Source: Ryan Saavedra
Democrats in Nevada are reportedly planning to introduce legislation in an effort to attract technology companies to the state that would effectively allow them to form their own separate governments at the local-level.
Democrat Governor Steve Sisolak announced the plan last week and said that the goal was to form “Innovation Zones” in an effort to boost the state’s economy.
“According to a draft of the proposed legislation, obtained by the Review-Journal but not yet introduced in the Legislature, Innovation Zones would allow tech companies like Blockchains, LLC to effectively form separate local governments in Nevada, governments that would carry the same authority as a county, including the ability to impose taxes, form school districts and justice courts and provide government services, to name a few duties,” The Las Vegas Review Journal reported. “Sisolak pitched the concept in his State of the State address as his plan to bring in new companies that are at the forefront of ‘groundbreaking technologies,’ all without the use of tax abatements or other publicly funded incentive packages that had previously helped Nevada bring companies like Tesla to the state.”
Sisolak specifically mentioned Blockchains, LLC during his speech and said that they had committed to developing a so-called “smart city” near Reno that would attempt to run solely on blockchain technology.
“The Governor’s Office of Economic Development would oversee applications for the zones, which would be limited to companies working in specific business areas including blockchain, autonomous technology, the Internet of Things, robotics, artificial intelligence, wireless, biometrics and renewable resource technology,” the Associated Press reported. “Zone requirements would include applicants owning at least 78 square miles (202 square kilometers) of undeveloped, uninhabited land within a single county but separate from any city, town or tax increment area.”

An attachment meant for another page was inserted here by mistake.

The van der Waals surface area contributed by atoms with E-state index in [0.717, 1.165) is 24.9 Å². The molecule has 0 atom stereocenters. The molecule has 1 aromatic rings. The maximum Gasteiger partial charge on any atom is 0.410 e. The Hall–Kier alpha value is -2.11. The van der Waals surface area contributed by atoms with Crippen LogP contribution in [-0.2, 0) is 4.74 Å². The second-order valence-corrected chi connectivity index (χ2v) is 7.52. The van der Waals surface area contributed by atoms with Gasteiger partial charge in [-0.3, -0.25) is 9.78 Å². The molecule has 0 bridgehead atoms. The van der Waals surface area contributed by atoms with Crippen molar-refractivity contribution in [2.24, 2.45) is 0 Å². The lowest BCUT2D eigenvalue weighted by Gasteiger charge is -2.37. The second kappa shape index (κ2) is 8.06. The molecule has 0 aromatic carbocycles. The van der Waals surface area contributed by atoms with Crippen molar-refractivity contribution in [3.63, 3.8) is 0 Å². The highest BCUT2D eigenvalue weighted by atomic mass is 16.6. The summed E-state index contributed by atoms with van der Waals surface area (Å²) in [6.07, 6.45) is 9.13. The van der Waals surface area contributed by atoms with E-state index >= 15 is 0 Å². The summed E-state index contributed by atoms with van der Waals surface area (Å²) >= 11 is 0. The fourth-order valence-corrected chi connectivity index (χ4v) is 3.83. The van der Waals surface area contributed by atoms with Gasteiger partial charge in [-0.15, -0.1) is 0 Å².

Companies would also need to have at least a quarter of a billion of dollars and would need to have plans to invest at least a full billion in their zones over a 10-year period.
A spokesperson for the governor’s office said that he “looks forward to rolling out more information on Innovation Zones and other items from his State of the State speech in the future.”
“The Governor’s Office has not submitted a bill draft request related to this initiative so we will not be commenting on any language at this time,” the statement concluded.
Nevada’s economy has been hit hard due to the coronavirus pandemic because it “relies heavily on tax revenue from tourism and hospitality to underwrite spending, including on health care and education,” the AP reported in December. “Sales tax accounts for almost one-third of general fund revenue and the state also relies heavily on live entertainment and gaming taxes from tourists who frequent concerts and casinos on the Las Vegas Strip.”
Tourism numbers in the state are currently the lowest in nearly 30 years due to restrictions that were put in place to slow down the spread of the coronavirus.
News that Nevada is trying to attract tech companies comes after some tech companies have fled Silicon Valley in California for more business friendly environments in Texas and Florida.